Colorado air-quality regulators are cracking down on one of Denver's most notorious sources of air pollution.
Under an agreement announced today, March 6, by officials at the Colorado Department of Public Health and Environment, Suncor Energy will pay slightly more than $4 million in penalties and spend millions more on upgrades and monitoring requirements to address a series of violations at its Commerce City oil refinery.
"This settlement represents a critical step in our ongoing efforts to improve environmental performance at the Suncor refinery," Garry Kaufman, director of the Air Pollution Control Division, says in a statement. "Our rules and regulations exist for a reason: They protect Coloradans' health and the environment that we all cherish, so compliance is not an option; it's an imperative."
The Suncor refinery is one of Colorado's largest stationary sources of air pollution, emitting a cocktail of toxic chemicals like sulfur dioxide, nitrogen oxides, hydrogen sulfide and volatile organic compounds into the air above Denver neighborhoods that are home to predominantly low-income and Latino residents. In December, an "operational upset" at the refinery caused a plume of yellow ash to drift into the surrounding community, causing two nearby schools to be placed on lockdown.
We Believe Local Journalism is Critical to the Life of a City
Engaging with our readers is essential to Westword's mission. Make a financial contribution or sign up for a newsletter, and help us keep telling Denver's stories with no paywalls.
Support Our Journalism
Shortly after that incident, regulators issued a lengthy "compliance advisory" that charged Suncor with a wide range of violations, including faulty and improperly maintained equipment, a failure to conduct leak detection and repair monitoring, inadequate record keeping and exceeding emissions limits. The settlement announced Friday addresses both the violations outlined in the compliance advisory and the December incident, and includes what CDPHE officials say is the largest penalty ever imposed on a single facility.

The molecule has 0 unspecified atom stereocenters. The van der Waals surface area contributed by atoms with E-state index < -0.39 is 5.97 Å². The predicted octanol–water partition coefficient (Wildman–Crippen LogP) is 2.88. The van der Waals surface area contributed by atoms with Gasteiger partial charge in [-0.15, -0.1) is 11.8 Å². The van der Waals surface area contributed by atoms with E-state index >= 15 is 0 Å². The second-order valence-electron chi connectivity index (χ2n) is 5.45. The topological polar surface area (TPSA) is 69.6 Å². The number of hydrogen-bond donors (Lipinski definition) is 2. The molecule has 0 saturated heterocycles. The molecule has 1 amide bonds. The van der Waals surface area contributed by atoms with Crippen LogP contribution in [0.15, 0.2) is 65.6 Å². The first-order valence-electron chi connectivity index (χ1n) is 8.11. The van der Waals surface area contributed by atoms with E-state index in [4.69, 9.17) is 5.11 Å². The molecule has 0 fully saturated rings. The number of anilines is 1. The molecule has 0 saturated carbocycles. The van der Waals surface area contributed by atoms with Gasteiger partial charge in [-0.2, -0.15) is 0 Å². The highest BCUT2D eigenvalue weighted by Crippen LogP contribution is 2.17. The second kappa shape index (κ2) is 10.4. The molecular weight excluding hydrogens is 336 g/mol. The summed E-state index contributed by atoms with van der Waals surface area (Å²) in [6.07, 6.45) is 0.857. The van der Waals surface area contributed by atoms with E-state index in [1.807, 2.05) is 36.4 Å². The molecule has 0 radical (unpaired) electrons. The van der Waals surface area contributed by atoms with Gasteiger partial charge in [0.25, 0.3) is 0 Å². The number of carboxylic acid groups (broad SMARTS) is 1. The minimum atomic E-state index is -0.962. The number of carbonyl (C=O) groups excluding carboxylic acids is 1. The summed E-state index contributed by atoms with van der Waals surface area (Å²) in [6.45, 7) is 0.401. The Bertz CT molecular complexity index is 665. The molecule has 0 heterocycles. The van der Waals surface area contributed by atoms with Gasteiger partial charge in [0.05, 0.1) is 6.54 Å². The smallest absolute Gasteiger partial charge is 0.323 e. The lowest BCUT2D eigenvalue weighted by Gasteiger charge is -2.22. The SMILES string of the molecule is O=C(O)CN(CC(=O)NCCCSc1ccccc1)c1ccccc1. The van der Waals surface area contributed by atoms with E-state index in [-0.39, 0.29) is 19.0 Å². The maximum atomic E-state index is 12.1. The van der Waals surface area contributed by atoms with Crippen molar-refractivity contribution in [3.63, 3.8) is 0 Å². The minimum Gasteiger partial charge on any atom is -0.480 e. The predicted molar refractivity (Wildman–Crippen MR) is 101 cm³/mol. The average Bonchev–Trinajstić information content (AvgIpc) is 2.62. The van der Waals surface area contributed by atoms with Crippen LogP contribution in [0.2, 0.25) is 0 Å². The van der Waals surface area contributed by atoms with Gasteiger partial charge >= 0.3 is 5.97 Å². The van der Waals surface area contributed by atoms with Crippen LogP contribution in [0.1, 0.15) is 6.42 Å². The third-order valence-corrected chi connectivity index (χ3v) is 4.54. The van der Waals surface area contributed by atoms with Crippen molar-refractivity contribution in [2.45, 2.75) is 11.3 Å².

"The historic nature of the penalty payment in this case reflects how seriously we view these issues and demonstrates our commitment to hold companies accountable to the communities where they operate," Kaufman says. "The underlying message is clear, Suncor needs to do much better, and we believe this settlement puts them on a path towards achieving this."
Suncor will pay roughly $1.5 million in penalties to the State of Colorado and the Environmental Protection Agency, while $2.6 million will be allocated through a community input process to projects that "benefit the environment and public health in the areas impacted by the violations."
The Suncor refinery is also one of the facilities that would face stricter emissions monitoring and reporting requirements under a bill introduced by lawmakers at the State Capitol last month.